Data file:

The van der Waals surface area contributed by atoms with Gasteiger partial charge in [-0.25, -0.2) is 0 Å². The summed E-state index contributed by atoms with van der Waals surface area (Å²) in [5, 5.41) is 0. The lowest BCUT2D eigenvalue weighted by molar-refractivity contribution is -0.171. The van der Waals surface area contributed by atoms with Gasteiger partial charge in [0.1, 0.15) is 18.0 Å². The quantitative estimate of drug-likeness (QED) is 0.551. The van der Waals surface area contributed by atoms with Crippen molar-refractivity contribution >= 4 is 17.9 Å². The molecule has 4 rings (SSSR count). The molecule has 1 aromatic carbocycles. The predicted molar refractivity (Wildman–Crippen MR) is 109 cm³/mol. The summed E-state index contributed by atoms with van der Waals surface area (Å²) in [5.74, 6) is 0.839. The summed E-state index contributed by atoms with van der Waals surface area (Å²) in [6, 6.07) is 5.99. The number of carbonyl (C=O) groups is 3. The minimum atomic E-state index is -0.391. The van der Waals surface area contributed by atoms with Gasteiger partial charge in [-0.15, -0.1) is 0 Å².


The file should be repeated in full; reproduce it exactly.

The van der Waals surface area contributed by atoms with Gasteiger partial charge in [-0.25, -0.2) is 0 Å². The summed E-state index contributed by atoms with van der Waals surface area (Å²) in [5, 5.41) is 0. The lowest BCUT2D eigenvalue weighted by molar-refractivity contribution is -0.171. The van der Waals surface area contributed by atoms with Gasteiger partial charge in [0.1, 0.15) is 18.0 Å². The quantitative estimate of drug-likeness (QED) is 0.551. The van der Waals surface area contributed by atoms with Crippen molar-refractivity contribution >= 4 is 17.9 Å². The molecule has 4 rings (SSSR count). The molecule has 1 aromatic carbocycles. The predicted molar refractivity (Wildman–Crippen MR) is 109 cm³/mol. The summed E-state index contributed by atoms with van der Waals surface area (Å²) in [5.74, 6) is 0.839. The summed E-state index contributed by atoms with van der Waals surface area (Å²) in [6, 6.07) is 5.99. The number of carbonyl (C=O) groups is 3. The minimum atomic E-state index is -0.391. The van der Waals surface area contributed by atoms with Gasteiger partial charge in [-0.15, -0.1) is 0 Å².